by Doctor Science
The Giant's Causeway is a rock formation on the northern coast of Northern Ireland: interlocking basalt columns that look much more like a construct than like the products of volcanic eruption millions of years ago. It is a UNESCO World Heritage site and is by far the top tourist attraction in Northern Ireland.
The biggest fight the Giant's Causeway has seen since Fionn mac Cumhaill (aka Finn MacCool) went after Benandonner is now shaping up, because one of the exhibits at the visitor's center credits Young Earth Creationism and its "debate" with "current mainstream science".
The National Trust, which owns and manages the site, opened a new visitor's center last Tuesday (July 3, 2012). One of the new exhibits is an audio discussion, showing the importance of the Causeway in 17th- and 18th- century debates over the age and formation of the Earth. The exhibit concludes:
Like many natural phenomena around the world, the Giant’s Causeway has raised questions and prompted debate about how it was formed.People in the UK are *very* surprised and irate, and the National Trust has been flailing and making excuses, saying that of course they know the Causeway is millions of years old! really! they're just trying to show all sides!
This debate has ebbed and flowed since the discovery of the Causeway to science and, historically, the Causeway became part of a global debate about how the earth’s rocks were formed.
This debate continues today for some people, who have an understanding of the formation of the earth which is different from that of current mainstream science.
Young Earth Creationists believe that the earth was created some 6000 years ago. This is based on a specific interpretation of the Bible and in particular the account of creation in the book of Genesis.
Some people around the world, and specifically here in Northern Ireland, share this perspective.
Young Earth Creationists continue to debate questions about the age of the earth. As we have seen from the past, and understand today, perhaps the Giant’s Causeway will continue to prompt awe and wonder, and arouse debate and challenging questions for as long as visitors come to see it.
The side of the Young Earth Creationists (YAC), in this case, means The Caleb Foundation, a organization of evangelical "mainstream" (=fundamentalist, apparently) Northern Irish Christians. Caleb rejoices:
We fully accept the Trust's commitment to its position on how the Causeway was formed, but this new centre both respects and acknowledges an alternative viewpoint and the continuing debate, and that means it will be a welcoming and enriching experience for all who visit.As Nelson Jones explains at the New Statesman, this is about politics:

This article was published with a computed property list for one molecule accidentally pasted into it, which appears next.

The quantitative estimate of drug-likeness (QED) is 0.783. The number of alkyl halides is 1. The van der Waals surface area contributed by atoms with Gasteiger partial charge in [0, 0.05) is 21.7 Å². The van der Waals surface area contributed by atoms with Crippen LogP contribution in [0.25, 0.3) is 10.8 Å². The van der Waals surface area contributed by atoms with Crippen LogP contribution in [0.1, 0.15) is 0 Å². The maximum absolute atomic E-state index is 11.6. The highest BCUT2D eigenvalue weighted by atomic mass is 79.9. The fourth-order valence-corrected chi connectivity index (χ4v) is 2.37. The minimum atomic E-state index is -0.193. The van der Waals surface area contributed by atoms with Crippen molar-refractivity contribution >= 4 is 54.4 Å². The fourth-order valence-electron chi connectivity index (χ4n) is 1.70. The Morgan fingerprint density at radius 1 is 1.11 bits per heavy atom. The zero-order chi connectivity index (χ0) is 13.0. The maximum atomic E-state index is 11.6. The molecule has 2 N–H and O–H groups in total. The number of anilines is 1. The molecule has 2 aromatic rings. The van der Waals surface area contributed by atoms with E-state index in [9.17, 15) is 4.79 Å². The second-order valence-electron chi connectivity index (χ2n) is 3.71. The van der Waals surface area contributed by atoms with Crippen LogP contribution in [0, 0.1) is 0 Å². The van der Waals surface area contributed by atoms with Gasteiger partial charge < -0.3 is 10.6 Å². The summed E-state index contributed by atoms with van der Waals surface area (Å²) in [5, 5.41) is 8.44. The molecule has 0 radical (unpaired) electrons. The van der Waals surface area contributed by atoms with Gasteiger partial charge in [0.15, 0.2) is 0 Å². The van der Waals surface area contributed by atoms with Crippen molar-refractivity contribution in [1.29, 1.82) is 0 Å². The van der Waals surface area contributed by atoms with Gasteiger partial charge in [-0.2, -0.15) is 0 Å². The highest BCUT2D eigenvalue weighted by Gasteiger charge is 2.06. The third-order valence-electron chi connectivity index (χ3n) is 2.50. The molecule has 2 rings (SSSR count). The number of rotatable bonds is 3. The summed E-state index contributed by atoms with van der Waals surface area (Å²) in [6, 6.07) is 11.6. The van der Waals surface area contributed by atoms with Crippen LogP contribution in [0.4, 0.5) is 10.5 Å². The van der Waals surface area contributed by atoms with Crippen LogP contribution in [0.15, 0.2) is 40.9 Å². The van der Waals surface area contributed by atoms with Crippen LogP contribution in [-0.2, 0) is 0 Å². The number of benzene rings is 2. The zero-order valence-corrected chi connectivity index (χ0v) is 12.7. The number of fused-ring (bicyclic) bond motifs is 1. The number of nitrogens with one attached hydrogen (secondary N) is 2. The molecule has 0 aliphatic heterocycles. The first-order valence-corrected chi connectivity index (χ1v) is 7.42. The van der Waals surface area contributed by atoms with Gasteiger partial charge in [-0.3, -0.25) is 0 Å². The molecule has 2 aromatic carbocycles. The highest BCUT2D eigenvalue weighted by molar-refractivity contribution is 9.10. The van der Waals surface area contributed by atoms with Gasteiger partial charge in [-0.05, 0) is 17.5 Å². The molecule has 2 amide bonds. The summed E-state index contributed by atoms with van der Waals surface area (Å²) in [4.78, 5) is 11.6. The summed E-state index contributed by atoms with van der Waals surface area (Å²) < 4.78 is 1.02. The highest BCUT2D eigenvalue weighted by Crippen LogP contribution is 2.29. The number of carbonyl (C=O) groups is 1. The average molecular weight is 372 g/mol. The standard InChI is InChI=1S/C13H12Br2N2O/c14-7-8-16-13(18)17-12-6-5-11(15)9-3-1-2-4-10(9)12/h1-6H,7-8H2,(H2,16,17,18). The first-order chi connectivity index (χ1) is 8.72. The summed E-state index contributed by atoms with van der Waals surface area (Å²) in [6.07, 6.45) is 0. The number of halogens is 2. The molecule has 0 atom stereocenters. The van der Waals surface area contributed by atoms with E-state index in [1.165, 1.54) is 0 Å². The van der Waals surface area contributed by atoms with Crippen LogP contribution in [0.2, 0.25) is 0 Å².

This is, as far as we are aware, a first for the National Trust anywhere in the UK, and it sets a precedent for others to follow. We feel that it is important that the centre, which has been largely funded out of the public purse, should be inclusive and representative of the whole community, and we have therefore been engaged in detailed and constructive discussions with the Trust in order to secure the outcome we have today.
The Caleb Foundation's claim to being representative of mainstream evangelical opinion may be open to debate, but it certainly has considerable political influence. Its vice-chairman is Mervyn Storey MLA, a senior member of the DUP and the Orange Order, and several other prominent DUP politicians also have close links to Caleb.The National Trust press office says:
According to Stanyard [of the British Centre for Science Education], "a core of, maybe, around half a dozen very senior politicians within the DUP" have been involved in promoting Young Earth creationism in the province and that "the evidence over the last few years suggests that there are very strong pressures within the party to get creationism into schools." They include Edwin Poots, who in a radio interview in 2007, as culture minister, proclaimed without embarrassment his own belief that the world was created in 4000BC and accused scientists like Richard Dawkins of wanting to "indoctrinate everyone with evolution". It may not be a coincidence that creationism has grown in importance in Ulster politics as the peace process has advanced. The politics of creationism may partly be a replacement for the more overt sectarianism of the past.